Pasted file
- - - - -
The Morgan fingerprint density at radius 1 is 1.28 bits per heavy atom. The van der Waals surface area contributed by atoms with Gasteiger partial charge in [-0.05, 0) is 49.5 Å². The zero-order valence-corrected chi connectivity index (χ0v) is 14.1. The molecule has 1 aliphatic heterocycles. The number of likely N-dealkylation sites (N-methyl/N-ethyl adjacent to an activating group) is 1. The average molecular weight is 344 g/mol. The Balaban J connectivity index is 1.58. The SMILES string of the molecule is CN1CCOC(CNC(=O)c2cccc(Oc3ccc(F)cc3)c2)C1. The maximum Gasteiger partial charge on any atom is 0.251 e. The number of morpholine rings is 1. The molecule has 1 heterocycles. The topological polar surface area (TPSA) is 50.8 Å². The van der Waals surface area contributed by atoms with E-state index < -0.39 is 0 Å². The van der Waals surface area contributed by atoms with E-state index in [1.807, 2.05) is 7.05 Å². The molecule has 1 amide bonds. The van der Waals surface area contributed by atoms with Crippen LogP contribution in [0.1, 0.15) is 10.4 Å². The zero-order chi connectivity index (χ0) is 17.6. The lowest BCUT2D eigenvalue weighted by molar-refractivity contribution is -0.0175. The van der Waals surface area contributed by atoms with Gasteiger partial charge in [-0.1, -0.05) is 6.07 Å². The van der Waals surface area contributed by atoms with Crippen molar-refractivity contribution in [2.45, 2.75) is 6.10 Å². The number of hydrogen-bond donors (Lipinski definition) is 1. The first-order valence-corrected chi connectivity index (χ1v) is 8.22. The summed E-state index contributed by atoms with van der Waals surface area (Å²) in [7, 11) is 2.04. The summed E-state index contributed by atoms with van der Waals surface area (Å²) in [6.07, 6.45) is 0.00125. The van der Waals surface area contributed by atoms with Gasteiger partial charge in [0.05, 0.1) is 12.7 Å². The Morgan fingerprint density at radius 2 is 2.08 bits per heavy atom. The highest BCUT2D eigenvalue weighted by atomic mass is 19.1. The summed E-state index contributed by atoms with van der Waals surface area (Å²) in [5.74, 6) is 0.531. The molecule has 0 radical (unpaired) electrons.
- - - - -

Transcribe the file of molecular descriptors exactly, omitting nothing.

The Morgan fingerprint density at radius 1 is 1.28 bits per heavy atom. The van der Waals surface area contributed by atoms with Gasteiger partial charge in [-0.05, 0) is 49.5 Å². The zero-order valence-corrected chi connectivity index (χ0v) is 14.1. The molecule has 1 aliphatic heterocycles. The number of likely N-dealkylation sites (N-methyl/N-ethyl adjacent to an activating group) is 1. The average molecular weight is 344 g/mol. The Balaban J connectivity index is 1.58. The SMILES string of the molecule is CN1CCOC(CNC(=O)c2cccc(Oc3ccc(F)cc3)c2)C1. The maximum Gasteiger partial charge on any atom is 0.251 e. The number of morpholine rings is 1. The molecule has 1 heterocycles. The topological polar surface area (TPSA) is 50.8 Å². The van der Waals surface area contributed by atoms with E-state index < -0.39 is 0 Å². The van der Waals surface area contributed by atoms with E-state index in [1.807, 2.05) is 7.05 Å². The molecule has 1 amide bonds. The van der Waals surface area contributed by atoms with Crippen LogP contribution in [0.1, 0.15) is 10.4 Å². The zero-order chi connectivity index (χ0) is 17.6. The lowest BCUT2D eigenvalue weighted by molar-refractivity contribution is -0.0175. The van der Waals surface area contributed by atoms with Gasteiger partial charge in [-0.1, -0.05) is 6.07 Å². The van der Waals surface area contributed by atoms with Crippen molar-refractivity contribution in [2.45, 2.75) is 6.10 Å². The number of hydrogen-bond donors (Lipinski definition) is 1. The first-order valence-corrected chi connectivity index (χ1v) is 8.22. The summed E-state index contributed by atoms with van der Waals surface area (Å²) in [7, 11) is 2.04. The summed E-state index contributed by atoms with van der Waals surface area (Å²) in [6.07, 6.45) is 0.00125. The van der Waals surface area contributed by atoms with Gasteiger partial charge in [0.05, 0.1) is 12.7 Å². The Morgan fingerprint density at radius 2 is 2.08 bits per heavy atom. The highest BCUT2D eigenvalue weighted by atomic mass is 19.1. The summed E-state index contributed by atoms with van der Waals surface area (Å²) in [5.74, 6) is 0.531. The molecule has 0 radical (unpaired) electrons.